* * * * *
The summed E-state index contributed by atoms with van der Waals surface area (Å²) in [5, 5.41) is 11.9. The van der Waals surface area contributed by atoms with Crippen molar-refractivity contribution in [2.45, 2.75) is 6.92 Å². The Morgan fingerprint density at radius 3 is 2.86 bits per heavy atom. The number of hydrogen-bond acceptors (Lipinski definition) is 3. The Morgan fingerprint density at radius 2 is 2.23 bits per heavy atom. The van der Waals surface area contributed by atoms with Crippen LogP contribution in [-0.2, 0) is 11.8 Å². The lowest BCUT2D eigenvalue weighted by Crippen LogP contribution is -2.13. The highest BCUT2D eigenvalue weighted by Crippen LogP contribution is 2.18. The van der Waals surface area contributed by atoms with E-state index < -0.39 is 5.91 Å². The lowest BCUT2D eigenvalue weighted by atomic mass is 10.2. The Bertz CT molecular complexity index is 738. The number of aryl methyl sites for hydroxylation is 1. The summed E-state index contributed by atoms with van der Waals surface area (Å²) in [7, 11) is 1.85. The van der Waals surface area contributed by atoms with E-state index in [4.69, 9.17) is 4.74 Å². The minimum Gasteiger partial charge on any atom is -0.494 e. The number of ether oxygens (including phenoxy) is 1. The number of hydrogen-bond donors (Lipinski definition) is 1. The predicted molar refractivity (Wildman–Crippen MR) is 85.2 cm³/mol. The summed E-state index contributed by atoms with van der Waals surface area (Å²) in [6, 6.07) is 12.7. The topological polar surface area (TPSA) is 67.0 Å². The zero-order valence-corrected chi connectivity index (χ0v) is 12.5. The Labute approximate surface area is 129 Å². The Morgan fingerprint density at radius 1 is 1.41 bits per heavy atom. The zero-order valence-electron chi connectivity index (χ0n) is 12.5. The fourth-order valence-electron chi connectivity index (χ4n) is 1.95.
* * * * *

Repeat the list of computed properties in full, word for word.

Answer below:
The summed E-state index contributed by atoms with van der Waals surface area (Å²) in [5, 5.41) is 11.9. The van der Waals surface area contributed by atoms with Crippen molar-refractivity contribution in [2.45, 2.75) is 6.92 Å². The Morgan fingerprint density at radius 3 is 2.86 bits per heavy atom. The number of hydrogen-bond acceptors (Lipinski definition) is 3. The Morgan fingerprint density at radius 2 is 2.23 bits per heavy atom. The van der Waals surface area contributed by atoms with Crippen LogP contribution in [-0.2, 0) is 11.8 Å². The lowest BCUT2D eigenvalue weighted by Crippen LogP contribution is -2.13. The highest BCUT2D eigenvalue weighted by Crippen LogP contribution is 2.18. The van der Waals surface area contributed by atoms with E-state index < -0.39 is 5.91 Å². The lowest BCUT2D eigenvalue weighted by atomic mass is 10.2. The Bertz CT molecular complexity index is 738. The number of aryl methyl sites for hydroxylation is 1. The summed E-state index contributed by atoms with van der Waals surface area (Å²) in [7, 11) is 1.85. The van der Waals surface area contributed by atoms with E-state index in [4.69, 9.17) is 4.74 Å². The minimum Gasteiger partial charge on any atom is -0.494 e. The number of ether oxygens (including phenoxy) is 1. The number of hydrogen-bond donors (Lipinski definition) is 1. The predicted molar refractivity (Wildman–Crippen MR) is 85.2 cm³/mol. The summed E-state index contributed by atoms with van der Waals surface area (Å²) in [6, 6.07) is 12.7. The topological polar surface area (TPSA) is 67.0 Å². The zero-order valence-corrected chi connectivity index (χ0v) is 12.5. The Labute approximate surface area is 129 Å². The Morgan fingerprint density at radius 1 is 1.41 bits per heavy atom. The zero-order valence-electron chi connectivity index (χ0n) is 12.5. The fourth-order valence-electron chi connectivity index (χ4n) is 1.95.